A recent article from the Washington Business Journal (which is behind a paywall) reports that the Armed Forces Retirement Home (aka the Old Soldier's Home) has decided to bypass the normal comprehensive planning processes in DC for the redevelopment of their property and move forward with redeveloping 80 acres using a "federal action." In fact, AFRH will be the body to give out work permits and certificates of occupancy, not DC government.
The federal government's General Services Administration (GSA), sent out a Request for Proposals (RFP) looking for large and very experienced developers to bid on the project. From the article:
Development teams have until Sept. 28 to submit proposals, and the AFRH hopes to make a selection by March. Teams will need to cite at least three examples of projects that demonstrate their ability to line up financing of $125 million or more and provide proof of the financial capacity to invest up to $30 million in readily accessible capital during horizontal development. The project will be subject to a master lease of 20 years, with individual parcel lease terms of 99 years for for-sale residential parcels and 60 years for all other uses. The development site by Irving and North Capitol streets could yield up to 4.4 million square feet of mixed-use including residential, office, medical and retail space.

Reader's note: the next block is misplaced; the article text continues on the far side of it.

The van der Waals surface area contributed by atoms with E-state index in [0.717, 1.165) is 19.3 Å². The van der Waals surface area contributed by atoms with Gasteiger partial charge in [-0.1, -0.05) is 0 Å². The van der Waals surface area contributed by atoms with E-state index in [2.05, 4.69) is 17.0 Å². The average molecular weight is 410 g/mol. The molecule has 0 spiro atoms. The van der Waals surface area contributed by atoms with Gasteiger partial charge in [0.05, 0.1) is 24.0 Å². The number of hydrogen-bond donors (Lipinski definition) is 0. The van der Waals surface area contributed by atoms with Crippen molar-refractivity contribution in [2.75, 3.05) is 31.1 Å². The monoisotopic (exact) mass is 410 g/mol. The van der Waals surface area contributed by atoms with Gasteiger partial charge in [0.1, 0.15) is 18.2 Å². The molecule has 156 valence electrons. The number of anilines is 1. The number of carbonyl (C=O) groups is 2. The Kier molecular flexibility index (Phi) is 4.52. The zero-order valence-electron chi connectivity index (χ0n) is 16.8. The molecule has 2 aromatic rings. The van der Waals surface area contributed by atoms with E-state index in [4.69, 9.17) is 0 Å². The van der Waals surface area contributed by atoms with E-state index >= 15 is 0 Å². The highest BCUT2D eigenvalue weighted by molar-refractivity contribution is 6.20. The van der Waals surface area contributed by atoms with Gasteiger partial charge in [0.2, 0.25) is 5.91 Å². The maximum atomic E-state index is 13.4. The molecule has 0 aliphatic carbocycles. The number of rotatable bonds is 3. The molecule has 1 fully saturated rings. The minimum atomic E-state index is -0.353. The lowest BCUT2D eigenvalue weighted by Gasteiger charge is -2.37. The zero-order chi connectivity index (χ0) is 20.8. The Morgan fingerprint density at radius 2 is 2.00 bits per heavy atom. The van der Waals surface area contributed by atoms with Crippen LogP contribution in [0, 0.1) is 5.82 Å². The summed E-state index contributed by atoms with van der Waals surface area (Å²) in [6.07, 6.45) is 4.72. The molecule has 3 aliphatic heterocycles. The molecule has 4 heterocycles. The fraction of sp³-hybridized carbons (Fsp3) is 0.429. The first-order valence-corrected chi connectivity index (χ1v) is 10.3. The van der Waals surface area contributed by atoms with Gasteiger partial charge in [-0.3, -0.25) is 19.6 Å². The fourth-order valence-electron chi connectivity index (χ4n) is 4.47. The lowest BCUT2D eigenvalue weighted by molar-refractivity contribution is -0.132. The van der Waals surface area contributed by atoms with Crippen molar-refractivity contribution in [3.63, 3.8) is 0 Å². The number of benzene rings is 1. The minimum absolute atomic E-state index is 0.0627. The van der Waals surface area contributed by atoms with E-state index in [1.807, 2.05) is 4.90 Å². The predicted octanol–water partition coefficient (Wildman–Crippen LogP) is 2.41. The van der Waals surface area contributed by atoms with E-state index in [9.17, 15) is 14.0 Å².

Under a federal action, the AFRH would follow the federal government's entitlement process to ensure its timelines are met. It would still work with the District and neighborhood groups to address concerns, but the AFRH would be in the driver's seat. To that end, the AFRH plans to retain a third party to perform design plan review, and it, not the District, would be the one to issue building permits and certificates of occupancy.
From the article:
DC Planning Director Eric Shaw, in a late-March letter to the GSA and AFRH, said ... his office was committed to working with the GSA, AFRH, NCPC and the winning development team "to zone the site so that private development and private uses may proceed efficiently and predictably in line with the Master Plan."
AFRH CEO Stephen Rippe, in a reply letter co-signed by AFRH Chief Operating Officer James Branham, said the District's proposed solution "will result in a significant delay to the project that AFRH cannot afford to take," which is why it is pursuing federal action.
It seems the Armed Forces Retirement Home believes that working with the DC government is too slow of a process to get them the funds they need to continue operations. How this impacts what gets built on the property, and how the community gets to be involved, remains to be seen.
You can read the full article on the the Washington Business Journal website.
Urban Turf has an overview of the buildings and area being redeveloped or kept.